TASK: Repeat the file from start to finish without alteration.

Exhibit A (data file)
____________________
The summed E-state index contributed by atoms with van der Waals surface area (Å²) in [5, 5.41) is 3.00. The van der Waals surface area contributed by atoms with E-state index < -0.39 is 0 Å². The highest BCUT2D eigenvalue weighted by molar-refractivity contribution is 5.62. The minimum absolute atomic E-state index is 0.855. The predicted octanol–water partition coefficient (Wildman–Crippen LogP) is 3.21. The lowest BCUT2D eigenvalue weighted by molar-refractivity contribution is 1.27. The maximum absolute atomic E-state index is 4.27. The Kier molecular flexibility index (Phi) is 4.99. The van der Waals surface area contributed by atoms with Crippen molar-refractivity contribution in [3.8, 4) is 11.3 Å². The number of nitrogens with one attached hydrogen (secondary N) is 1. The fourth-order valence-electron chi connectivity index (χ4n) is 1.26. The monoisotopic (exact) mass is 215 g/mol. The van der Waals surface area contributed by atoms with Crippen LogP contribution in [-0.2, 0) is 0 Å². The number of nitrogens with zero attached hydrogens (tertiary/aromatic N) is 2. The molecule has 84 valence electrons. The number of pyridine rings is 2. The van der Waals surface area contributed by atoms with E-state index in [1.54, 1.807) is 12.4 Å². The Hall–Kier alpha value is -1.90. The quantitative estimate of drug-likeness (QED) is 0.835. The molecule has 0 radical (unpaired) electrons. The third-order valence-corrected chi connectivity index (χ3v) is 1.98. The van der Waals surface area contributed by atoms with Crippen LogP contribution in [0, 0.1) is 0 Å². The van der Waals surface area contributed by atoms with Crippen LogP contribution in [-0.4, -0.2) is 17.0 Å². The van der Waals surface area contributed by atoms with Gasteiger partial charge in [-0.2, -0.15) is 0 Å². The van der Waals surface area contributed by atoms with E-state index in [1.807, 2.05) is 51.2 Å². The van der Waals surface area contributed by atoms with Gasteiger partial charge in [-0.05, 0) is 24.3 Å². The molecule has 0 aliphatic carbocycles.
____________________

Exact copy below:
The summed E-state index contributed by atoms with van der Waals surface area (Å²) in [5, 5.41) is 3.00. The van der Waals surface area contributed by atoms with E-state index < -0.39 is 0 Å². The highest BCUT2D eigenvalue weighted by molar-refractivity contribution is 5.62. The minimum absolute atomic E-state index is 0.855. The predicted octanol–water partition coefficient (Wildman–Crippen LogP) is 3.21. The lowest BCUT2D eigenvalue weighted by molar-refractivity contribution is 1.27. The maximum absolute atomic E-state index is 4.27. The Kier molecular flexibility index (Phi) is 4.99. The van der Waals surface area contributed by atoms with Crippen molar-refractivity contribution in [3.8, 4) is 11.3 Å². The number of nitrogens with one attached hydrogen (secondary N) is 1. The fourth-order valence-electron chi connectivity index (χ4n) is 1.26. The monoisotopic (exact) mass is 215 g/mol. The van der Waals surface area contributed by atoms with Crippen LogP contribution in [-0.2, 0) is 0 Å². The number of nitrogens with zero attached hydrogens (tertiary/aromatic N) is 2. The molecule has 84 valence electrons. The number of pyridine rings is 2. The van der Waals surface area contributed by atoms with E-state index in [1.54, 1.807) is 12.4 Å². The Hall–Kier alpha value is -1.90. The quantitative estimate of drug-likeness (QED) is 0.835. The molecule has 0 radical (unpaired) electrons. The third-order valence-corrected chi connectivity index (χ3v) is 1.98. The van der Waals surface area contributed by atoms with Crippen LogP contribution in [0, 0.1) is 0 Å². The van der Waals surface area contributed by atoms with Crippen LogP contribution in [-0.4, -0.2) is 17.0 Å². The van der Waals surface area contributed by atoms with Gasteiger partial charge in [-0.2, -0.15) is 0 Å². The van der Waals surface area contributed by atoms with E-state index in [1.807, 2.05) is 51.2 Å². The van der Waals surface area contributed by atoms with Gasteiger partial charge in [-0.05, 0) is 24.3 Å². The molecule has 0 aliphatic carbocycles.